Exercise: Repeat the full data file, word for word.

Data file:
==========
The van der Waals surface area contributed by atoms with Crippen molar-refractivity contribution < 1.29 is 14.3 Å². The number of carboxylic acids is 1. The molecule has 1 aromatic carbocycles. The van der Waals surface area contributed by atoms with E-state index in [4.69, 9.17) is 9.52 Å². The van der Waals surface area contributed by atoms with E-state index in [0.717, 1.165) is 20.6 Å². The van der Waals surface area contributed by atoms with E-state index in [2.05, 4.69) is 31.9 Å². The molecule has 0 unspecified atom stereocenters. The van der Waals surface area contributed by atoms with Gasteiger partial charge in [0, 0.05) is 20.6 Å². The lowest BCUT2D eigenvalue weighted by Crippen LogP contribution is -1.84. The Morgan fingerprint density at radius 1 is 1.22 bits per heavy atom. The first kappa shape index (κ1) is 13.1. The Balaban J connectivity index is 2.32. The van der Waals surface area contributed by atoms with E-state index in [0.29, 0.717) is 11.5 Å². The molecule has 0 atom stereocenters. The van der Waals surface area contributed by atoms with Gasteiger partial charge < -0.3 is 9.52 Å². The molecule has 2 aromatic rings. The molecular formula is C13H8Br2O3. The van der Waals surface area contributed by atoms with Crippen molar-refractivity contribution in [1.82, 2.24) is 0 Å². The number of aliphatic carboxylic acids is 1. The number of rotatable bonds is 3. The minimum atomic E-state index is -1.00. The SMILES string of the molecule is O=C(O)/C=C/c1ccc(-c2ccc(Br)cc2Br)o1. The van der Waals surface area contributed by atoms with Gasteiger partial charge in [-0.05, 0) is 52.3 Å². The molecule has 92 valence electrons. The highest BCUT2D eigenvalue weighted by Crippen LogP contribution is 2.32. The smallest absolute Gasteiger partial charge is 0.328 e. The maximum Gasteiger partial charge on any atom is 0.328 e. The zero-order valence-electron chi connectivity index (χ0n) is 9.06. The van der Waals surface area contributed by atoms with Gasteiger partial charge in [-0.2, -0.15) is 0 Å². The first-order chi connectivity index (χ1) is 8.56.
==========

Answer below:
The van der Waals surface area contributed by atoms with Crippen molar-refractivity contribution < 1.29 is 14.3 Å². The number of carboxylic acids is 1. The molecule has 1 aromatic carbocycles. The van der Waals surface area contributed by atoms with E-state index in [4.69, 9.17) is 9.52 Å². The van der Waals surface area contributed by atoms with E-state index in [0.717, 1.165) is 20.6 Å². The van der Waals surface area contributed by atoms with E-state index in [2.05, 4.69) is 31.9 Å². The molecule has 0 unspecified atom stereocenters. The van der Waals surface area contributed by atoms with Gasteiger partial charge in [0, 0.05) is 20.6 Å². The lowest BCUT2D eigenvalue weighted by Crippen LogP contribution is -1.84. The Morgan fingerprint density at radius 1 is 1.22 bits per heavy atom. The first kappa shape index (κ1) is 13.1. The Balaban J connectivity index is 2.32. The van der Waals surface area contributed by atoms with E-state index in [0.29, 0.717) is 11.5 Å². The molecule has 0 atom stereocenters. The van der Waals surface area contributed by atoms with Gasteiger partial charge < -0.3 is 9.52 Å². The molecule has 2 aromatic rings. The molecular formula is C13H8Br2O3. The van der Waals surface area contributed by atoms with Crippen molar-refractivity contribution in [1.82, 2.24) is 0 Å². The number of aliphatic carboxylic acids is 1. The number of rotatable bonds is 3. The minimum atomic E-state index is -1.00. The SMILES string of the molecule is O=C(O)/C=C/c1ccc(-c2ccc(Br)cc2Br)o1. The van der Waals surface area contributed by atoms with Gasteiger partial charge in [-0.05, 0) is 52.3 Å². The molecule has 92 valence electrons. The highest BCUT2D eigenvalue weighted by Crippen LogP contribution is 2.32. The smallest absolute Gasteiger partial charge is 0.328 e. The maximum Gasteiger partial charge on any atom is 0.328 e. The zero-order valence-electron chi connectivity index (χ0n) is 9.06. The van der Waals surface area contributed by atoms with Gasteiger partial charge in [-0.2, -0.15) is 0 Å². The first-order chi connectivity index (χ1) is 8.56.